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Monday, June 27, 2005

How the E-Rate will be killed

When I first heard about the FCC determining that GovGAAP accounting standards should be applied to the USF, I thought: "If I wanted to kill the E-Rate, I'd move the fund into the treasury. Applying GovGAAP rules to the fund would be the first step." I thought I was just being paranoid.

Then came the GAO report on the E-Rate, which said that having the fund outside the Treasury was creating many problems.

The CBO (Congressional Budget Office) released a report saying that the economic impact of Universal Service would be less if it were simply taken from general revenue, rather than as a user fee.

It was starting to sound to me like a campaign to get the E-Rate into the Treasury, funded by income tax. That would spell the eventual death of the fund. As it stands now, the government's alternatives are E-Rate or no E-Rate. Once it's in the treasury, then the E-Rate is one of many priorities, and Congress has to choose: E-Rate or Medicaid, E-Rate or the war in Iraq, E-Rate or NCLB. Eventually, E-Rate funding would dwindle and vanish.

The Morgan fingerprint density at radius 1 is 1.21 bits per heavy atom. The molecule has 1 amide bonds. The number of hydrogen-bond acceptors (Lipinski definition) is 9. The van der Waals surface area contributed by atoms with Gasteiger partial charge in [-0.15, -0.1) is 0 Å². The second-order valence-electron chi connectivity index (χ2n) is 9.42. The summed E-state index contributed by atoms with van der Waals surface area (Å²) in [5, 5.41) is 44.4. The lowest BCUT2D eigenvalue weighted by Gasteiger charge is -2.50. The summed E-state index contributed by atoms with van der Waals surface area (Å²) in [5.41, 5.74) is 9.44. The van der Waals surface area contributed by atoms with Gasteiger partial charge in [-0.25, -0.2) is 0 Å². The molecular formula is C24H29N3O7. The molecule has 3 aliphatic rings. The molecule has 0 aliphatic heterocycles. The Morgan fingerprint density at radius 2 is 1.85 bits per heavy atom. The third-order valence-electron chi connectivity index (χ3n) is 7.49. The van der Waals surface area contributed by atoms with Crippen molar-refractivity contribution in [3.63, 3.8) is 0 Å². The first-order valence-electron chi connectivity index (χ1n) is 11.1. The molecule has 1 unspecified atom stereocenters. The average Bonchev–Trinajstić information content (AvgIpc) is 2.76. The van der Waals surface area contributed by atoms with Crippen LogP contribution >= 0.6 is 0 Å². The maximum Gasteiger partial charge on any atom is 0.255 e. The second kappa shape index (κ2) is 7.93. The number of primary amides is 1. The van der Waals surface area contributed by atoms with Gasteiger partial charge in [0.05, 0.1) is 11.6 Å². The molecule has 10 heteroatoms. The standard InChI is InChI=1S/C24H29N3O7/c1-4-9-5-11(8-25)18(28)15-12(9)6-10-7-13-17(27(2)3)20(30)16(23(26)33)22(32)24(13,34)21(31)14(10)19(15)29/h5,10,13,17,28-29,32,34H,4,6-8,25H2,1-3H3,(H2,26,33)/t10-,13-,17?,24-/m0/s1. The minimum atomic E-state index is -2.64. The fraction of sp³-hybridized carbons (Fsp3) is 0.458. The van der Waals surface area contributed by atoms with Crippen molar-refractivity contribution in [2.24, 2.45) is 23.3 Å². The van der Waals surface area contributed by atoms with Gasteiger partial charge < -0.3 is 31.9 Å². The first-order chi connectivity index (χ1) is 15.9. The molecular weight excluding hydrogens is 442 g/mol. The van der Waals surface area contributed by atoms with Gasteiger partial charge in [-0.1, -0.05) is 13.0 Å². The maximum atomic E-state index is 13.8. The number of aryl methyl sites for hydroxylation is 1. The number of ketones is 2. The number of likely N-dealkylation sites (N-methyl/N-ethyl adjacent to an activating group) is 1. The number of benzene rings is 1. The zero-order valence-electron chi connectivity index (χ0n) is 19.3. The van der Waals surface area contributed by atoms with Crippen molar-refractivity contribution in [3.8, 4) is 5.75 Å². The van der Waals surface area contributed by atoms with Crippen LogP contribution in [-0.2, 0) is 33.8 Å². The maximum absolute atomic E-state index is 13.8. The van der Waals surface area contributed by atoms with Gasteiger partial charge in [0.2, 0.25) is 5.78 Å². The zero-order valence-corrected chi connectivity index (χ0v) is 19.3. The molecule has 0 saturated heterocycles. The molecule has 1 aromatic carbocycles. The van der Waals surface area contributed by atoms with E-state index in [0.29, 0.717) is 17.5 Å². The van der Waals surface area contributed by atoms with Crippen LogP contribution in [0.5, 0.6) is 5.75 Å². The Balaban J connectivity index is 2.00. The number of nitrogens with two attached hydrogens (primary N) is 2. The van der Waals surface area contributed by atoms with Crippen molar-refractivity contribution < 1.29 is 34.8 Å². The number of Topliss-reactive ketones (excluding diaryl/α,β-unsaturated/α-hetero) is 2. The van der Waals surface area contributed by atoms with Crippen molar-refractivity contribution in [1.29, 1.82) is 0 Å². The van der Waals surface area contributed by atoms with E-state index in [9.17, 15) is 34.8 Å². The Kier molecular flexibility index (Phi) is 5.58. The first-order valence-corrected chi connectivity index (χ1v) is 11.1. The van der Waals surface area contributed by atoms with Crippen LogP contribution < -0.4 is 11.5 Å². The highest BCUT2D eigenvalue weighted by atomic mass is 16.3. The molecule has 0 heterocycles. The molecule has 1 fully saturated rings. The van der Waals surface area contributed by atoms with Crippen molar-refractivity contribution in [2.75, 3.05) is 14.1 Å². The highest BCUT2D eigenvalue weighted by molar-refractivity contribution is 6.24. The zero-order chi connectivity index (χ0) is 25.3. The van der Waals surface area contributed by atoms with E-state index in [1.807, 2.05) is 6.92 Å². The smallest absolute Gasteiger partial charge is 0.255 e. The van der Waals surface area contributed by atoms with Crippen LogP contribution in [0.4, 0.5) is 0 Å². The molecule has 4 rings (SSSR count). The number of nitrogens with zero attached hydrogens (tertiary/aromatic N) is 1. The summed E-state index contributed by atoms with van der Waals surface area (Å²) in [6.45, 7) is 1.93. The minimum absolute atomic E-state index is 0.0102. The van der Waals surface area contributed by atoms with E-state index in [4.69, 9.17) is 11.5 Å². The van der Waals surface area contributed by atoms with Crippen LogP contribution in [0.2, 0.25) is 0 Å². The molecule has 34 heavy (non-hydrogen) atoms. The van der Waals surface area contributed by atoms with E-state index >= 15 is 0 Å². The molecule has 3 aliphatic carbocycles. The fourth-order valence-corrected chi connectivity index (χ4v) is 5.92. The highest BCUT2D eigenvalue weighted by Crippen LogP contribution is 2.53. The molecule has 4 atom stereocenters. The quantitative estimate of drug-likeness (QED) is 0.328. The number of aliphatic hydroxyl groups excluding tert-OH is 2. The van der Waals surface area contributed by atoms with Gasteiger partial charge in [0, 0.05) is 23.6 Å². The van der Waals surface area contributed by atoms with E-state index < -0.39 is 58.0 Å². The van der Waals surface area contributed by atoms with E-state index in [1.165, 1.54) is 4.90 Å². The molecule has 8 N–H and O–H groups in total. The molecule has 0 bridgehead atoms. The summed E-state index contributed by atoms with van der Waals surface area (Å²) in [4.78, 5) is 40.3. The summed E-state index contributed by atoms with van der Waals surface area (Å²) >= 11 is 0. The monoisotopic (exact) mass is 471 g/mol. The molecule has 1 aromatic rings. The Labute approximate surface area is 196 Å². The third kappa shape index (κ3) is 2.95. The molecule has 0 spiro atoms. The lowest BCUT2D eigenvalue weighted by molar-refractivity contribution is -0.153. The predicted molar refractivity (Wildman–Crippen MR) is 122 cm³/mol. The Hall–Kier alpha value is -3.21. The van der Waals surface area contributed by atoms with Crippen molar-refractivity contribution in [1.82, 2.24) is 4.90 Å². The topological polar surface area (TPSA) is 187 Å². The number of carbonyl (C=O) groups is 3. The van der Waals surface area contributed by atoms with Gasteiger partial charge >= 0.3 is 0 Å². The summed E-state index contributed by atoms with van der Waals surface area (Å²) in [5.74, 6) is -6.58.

It turns out I wasn't being paranoid. On April 12, Congressman Joe Barton (R-TX), chair of the committe overseeing the E-Rate, said in a speech: "If I can't kill it, I'm going to do everything I can to so underfund it that it goes away."

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